Nihonto Care.... the RIGHT way in the modern world


Amateur Togishi
Staff member
Aug 25, 2018
Alright. I'm going to post this in the hopes that folks leave the antiquated ways of nihonto care behind. This post may be controversial to some, but should come as no shock to those familiar with the nihonto world and its emerging practices.

Caveat emptor: this post is NOT intended to be relevant for modern mono steel or even pattern welded katana. This post is intended for nihonto, gendaito and/or shinsakuto that are meant to be preserved for centuries with an attempt to minimize the need for polishes. These methods will work for any blade but are overkill for the reproduction katana. I will do a separate and shorter thread covering my care methods for those.

Let's begin with the controversial statement. Now, listen carefully: take your uchiko... find the nearest trash can... and THROW IT AWAY!!!!!

yep. I said it. It's awful for your sword. And very error prone. In fact, the likelihood you will damage your valuable nihonto far exceeds the likelihood you will attain intended cleaning results.

Why is that, you ask? Uchiko is a POLISH. You are not cleaning, you are polishing the blade. Uchiko powder is the remnant powder collected from the togishi process by collecting and sorting the fine powder left over from the uchigamori stone phase of the polishing of a nihonto. And often times retail uchiko is actually not real uchiko at all but the harder and more coarse grained talc. You find this stuff in "cleaning kits" all over the place.

By banging an abrasive on your blade you run the risk of abrasions and you can very well do much worse damage on the blade than simply removing residual oil which was the intent.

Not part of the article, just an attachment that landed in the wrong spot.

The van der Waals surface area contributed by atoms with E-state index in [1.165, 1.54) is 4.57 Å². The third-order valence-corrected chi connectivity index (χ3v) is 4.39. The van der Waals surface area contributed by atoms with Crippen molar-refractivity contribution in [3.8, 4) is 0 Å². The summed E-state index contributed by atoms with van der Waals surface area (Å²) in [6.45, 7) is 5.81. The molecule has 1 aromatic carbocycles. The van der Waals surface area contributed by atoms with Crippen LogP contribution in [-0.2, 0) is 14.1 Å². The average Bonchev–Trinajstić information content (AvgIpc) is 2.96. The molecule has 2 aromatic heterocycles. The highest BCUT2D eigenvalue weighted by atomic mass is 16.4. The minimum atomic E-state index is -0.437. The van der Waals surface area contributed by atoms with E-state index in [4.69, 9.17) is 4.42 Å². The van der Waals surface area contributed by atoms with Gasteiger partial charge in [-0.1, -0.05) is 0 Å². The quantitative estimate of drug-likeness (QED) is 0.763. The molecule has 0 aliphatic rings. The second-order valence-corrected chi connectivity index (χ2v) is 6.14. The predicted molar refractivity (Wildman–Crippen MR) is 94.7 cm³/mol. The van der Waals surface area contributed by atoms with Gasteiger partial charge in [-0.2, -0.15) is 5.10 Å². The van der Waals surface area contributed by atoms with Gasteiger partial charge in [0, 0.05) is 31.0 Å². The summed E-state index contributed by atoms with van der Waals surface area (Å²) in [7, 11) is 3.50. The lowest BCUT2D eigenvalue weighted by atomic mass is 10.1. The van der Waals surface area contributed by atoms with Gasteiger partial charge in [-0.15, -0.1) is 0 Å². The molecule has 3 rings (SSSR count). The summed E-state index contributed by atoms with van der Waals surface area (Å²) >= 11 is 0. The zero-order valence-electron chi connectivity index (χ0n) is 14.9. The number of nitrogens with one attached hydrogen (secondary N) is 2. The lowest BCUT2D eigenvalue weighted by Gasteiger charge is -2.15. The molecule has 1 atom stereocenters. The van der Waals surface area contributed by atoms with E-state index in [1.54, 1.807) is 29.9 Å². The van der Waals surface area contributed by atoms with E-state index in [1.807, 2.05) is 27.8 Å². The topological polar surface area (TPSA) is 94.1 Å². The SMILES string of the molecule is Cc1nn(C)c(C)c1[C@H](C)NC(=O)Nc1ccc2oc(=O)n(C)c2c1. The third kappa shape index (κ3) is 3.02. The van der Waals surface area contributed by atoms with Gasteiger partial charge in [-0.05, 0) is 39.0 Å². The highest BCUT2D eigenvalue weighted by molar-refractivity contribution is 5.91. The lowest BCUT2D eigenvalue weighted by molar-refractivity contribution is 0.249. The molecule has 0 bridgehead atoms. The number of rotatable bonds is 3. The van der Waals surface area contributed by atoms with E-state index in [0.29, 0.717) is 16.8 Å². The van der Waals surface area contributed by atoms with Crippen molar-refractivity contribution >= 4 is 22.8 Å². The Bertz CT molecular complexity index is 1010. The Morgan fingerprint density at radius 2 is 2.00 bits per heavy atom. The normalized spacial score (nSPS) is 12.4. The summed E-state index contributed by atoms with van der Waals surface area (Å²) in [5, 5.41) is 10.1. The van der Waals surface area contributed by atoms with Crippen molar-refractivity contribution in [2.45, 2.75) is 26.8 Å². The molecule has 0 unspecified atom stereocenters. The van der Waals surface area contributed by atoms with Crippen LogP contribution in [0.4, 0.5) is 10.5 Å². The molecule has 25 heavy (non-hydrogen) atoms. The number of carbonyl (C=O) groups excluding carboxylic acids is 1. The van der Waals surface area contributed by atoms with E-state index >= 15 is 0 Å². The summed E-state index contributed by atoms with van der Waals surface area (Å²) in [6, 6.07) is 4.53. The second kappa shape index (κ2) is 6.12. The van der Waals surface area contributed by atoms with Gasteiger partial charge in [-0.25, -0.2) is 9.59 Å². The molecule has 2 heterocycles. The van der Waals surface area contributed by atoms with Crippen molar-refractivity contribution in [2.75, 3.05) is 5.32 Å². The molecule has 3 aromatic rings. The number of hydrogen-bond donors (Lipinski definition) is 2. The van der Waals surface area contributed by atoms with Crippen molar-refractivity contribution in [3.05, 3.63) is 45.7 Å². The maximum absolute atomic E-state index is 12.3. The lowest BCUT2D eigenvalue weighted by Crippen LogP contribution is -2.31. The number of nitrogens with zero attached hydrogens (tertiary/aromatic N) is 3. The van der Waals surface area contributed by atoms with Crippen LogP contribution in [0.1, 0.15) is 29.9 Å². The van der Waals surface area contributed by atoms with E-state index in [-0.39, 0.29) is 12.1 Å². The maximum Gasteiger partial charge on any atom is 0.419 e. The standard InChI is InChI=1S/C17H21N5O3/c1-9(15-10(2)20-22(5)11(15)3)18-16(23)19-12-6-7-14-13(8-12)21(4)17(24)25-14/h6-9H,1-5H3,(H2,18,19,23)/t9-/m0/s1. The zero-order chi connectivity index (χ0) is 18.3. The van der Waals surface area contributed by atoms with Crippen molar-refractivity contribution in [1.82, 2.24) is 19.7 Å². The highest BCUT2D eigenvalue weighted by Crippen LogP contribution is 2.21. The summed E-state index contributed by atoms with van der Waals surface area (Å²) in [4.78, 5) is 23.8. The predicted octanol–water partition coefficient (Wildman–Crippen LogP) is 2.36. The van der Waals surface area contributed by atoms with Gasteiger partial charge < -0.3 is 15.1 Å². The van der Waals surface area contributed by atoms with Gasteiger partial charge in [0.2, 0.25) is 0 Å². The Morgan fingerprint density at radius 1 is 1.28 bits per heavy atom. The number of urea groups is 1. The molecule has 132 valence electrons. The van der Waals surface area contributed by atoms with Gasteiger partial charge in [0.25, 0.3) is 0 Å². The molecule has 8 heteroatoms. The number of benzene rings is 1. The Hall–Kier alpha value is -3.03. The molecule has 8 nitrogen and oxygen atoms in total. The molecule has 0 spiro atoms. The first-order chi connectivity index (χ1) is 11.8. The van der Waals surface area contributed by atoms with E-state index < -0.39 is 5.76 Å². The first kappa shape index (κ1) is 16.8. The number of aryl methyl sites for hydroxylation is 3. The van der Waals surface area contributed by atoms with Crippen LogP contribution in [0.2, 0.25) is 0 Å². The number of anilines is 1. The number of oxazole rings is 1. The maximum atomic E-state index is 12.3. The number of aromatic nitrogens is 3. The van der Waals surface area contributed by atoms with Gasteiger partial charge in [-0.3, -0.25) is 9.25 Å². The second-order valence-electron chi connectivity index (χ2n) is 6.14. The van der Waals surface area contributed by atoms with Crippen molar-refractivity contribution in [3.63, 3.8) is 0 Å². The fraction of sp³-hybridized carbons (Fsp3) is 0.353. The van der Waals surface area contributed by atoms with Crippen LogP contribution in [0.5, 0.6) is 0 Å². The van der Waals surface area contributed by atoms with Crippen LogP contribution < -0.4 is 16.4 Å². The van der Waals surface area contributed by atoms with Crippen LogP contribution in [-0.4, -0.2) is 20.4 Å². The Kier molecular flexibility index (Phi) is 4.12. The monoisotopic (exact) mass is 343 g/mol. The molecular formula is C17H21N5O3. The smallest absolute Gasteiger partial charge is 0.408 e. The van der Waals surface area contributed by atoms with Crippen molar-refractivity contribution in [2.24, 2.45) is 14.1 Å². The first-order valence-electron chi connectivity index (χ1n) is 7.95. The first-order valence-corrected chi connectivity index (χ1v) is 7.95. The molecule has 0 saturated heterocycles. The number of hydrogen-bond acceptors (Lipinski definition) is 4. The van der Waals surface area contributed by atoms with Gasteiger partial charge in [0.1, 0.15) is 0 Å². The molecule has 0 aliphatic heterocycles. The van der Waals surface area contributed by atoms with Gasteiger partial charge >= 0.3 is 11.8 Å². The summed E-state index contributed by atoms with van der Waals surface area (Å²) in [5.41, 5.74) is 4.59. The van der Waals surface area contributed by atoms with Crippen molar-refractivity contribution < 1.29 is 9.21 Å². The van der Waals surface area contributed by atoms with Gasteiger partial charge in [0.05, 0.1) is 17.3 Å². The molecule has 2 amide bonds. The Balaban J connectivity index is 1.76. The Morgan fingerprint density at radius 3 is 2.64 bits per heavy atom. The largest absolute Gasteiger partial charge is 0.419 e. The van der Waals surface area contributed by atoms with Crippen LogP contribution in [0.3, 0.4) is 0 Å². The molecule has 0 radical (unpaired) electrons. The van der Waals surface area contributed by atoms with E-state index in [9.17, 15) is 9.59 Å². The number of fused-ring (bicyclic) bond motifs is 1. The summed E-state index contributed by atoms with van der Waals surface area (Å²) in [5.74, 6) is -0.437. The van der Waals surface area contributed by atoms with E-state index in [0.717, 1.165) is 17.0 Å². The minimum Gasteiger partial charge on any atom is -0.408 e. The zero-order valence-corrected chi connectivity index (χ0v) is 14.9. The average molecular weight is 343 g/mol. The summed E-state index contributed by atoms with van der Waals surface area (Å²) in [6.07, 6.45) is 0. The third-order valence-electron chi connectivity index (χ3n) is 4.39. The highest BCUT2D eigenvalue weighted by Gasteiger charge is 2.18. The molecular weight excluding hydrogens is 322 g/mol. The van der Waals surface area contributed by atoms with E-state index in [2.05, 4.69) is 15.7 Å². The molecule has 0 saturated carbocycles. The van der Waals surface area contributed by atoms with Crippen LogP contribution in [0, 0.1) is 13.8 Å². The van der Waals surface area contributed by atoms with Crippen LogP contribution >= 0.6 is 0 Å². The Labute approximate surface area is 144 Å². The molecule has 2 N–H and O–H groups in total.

So, what do you use instead? Microfiber. Specifically, one of the best clothes for oil removal from a nihonto is the "microdear" microfiber. This stuff is great and will never scratch or abrade your precious blade.

Once you remove the main coating of oil, I use another pass (with another fragment of microdear cloth) where the cloth is covered with 99% pure isopropyl alcohol. This ensures that any residual oil is removed and isopropyl's 1% moisture evaporates so quickly that it won't endanger moisture getting on the blade.

Finally I use a 3rd pass (with yet another clean strip) of microdear. This ensures any residual alcohol is removed and you have a completely bare blade.

Now to apply a new coating of oil I personally use the stiffer microfiber made by Toray Industries (I picked up this tidbit from Darcy Brockbank who is a reputable nihonto dealer in Canada). This ensures a solid and even coat of oil.

Now let's talk about oil. Only relevant thing here is use GOOD oil. It can be high quality choji oil (I use Bob Benson's stuff but Okamura is another good supplier of high quality oil). It can also be good quality light mineral oil or sewing machine oil. The important part is purity and lack of other chemicals or distillates.

Wipe a nice even and light coating of oil on the blade and you're done.

Microfiber, isopropyl alcohol and good oil will keep your nihonto preserved, and won't damage the polish.

Stay away from silicone cloths or wax. Because these may hamper future polishes. I myself have dealt with the pain of stones not properly biting because a blade was treated with silicone or renaissance wax. For modern swords, this is fine. But for a nihonto there is a responsibility to care for it in advance of future generations not just caring for it during your own!

Feel free to discuss but this is my sage advice having dealt with nihonto for quite some time now.